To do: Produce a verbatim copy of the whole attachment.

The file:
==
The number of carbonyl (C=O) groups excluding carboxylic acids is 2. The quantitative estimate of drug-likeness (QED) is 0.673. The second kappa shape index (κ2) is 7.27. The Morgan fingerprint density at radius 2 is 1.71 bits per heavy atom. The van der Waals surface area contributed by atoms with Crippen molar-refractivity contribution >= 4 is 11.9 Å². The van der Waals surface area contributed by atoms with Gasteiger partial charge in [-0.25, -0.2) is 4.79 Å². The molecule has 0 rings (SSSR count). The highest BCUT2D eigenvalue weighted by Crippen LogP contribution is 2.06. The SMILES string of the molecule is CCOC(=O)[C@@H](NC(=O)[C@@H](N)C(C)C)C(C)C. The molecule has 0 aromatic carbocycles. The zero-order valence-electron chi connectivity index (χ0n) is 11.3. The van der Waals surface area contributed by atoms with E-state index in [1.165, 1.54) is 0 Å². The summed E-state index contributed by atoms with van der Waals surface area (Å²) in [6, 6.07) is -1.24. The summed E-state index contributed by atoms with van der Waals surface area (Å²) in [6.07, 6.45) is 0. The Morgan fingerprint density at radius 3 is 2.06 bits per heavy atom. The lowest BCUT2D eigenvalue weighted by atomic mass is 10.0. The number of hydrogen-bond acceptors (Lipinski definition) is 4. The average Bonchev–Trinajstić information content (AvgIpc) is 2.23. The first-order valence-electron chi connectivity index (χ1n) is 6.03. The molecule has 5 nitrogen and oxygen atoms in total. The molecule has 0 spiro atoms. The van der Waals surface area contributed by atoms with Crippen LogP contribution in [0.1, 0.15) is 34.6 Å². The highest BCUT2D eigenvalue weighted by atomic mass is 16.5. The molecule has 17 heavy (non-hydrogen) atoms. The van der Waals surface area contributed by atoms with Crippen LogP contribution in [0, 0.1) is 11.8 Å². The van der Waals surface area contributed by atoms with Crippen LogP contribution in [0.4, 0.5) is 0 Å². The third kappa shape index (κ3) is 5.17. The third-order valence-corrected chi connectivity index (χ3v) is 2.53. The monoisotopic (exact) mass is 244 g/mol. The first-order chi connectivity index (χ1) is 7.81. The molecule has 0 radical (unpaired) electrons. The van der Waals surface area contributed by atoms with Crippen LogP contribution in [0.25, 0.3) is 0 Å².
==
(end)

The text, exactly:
The number of carbonyl (C=O) groups excluding carboxylic acids is 2. The quantitative estimate of drug-likeness (QED) is 0.673. The second kappa shape index (κ2) is 7.27. The Morgan fingerprint density at radius 2 is 1.71 bits per heavy atom. The van der Waals surface area contributed by atoms with Crippen molar-refractivity contribution >= 4 is 11.9 Å². The van der Waals surface area contributed by atoms with Gasteiger partial charge in [-0.25, -0.2) is 4.79 Å². The molecule has 0 rings (SSSR count). The highest BCUT2D eigenvalue weighted by Crippen LogP contribution is 2.06. The SMILES string of the molecule is CCOC(=O)[C@@H](NC(=O)[C@@H](N)C(C)C)C(C)C. The molecule has 0 aromatic carbocycles. The zero-order valence-electron chi connectivity index (χ0n) is 11.3. The van der Waals surface area contributed by atoms with E-state index in [1.165, 1.54) is 0 Å². The summed E-state index contributed by atoms with van der Waals surface area (Å²) in [6, 6.07) is -1.24. The summed E-state index contributed by atoms with van der Waals surface area (Å²) in [6.07, 6.45) is 0. The Morgan fingerprint density at radius 3 is 2.06 bits per heavy atom. The lowest BCUT2D eigenvalue weighted by atomic mass is 10.0. The number of hydrogen-bond acceptors (Lipinski definition) is 4. The average Bonchev–Trinajstić information content (AvgIpc) is 2.23. The first-order valence-electron chi connectivity index (χ1n) is 6.03. The molecule has 5 nitrogen and oxygen atoms in total. The molecule has 0 spiro atoms. The van der Waals surface area contributed by atoms with Crippen LogP contribution in [0.1, 0.15) is 34.6 Å². The highest BCUT2D eigenvalue weighted by atomic mass is 16.5. The molecule has 17 heavy (non-hydrogen) atoms. The van der Waals surface area contributed by atoms with Crippen LogP contribution in [0, 0.1) is 11.8 Å². The van der Waals surface area contributed by atoms with Crippen LogP contribution in [0.4, 0.5) is 0 Å². The third kappa shape index (κ3) is 5.17. The third-order valence-corrected chi connectivity index (χ3v) is 2.53. The monoisotopic (exact) mass is 244 g/mol. The first-order chi connectivity index (χ1) is 7.81. The molecule has 0 radical (unpaired) electrons. The van der Waals surface area contributed by atoms with Crippen LogP contribution in [0.25, 0.3) is 0 Å².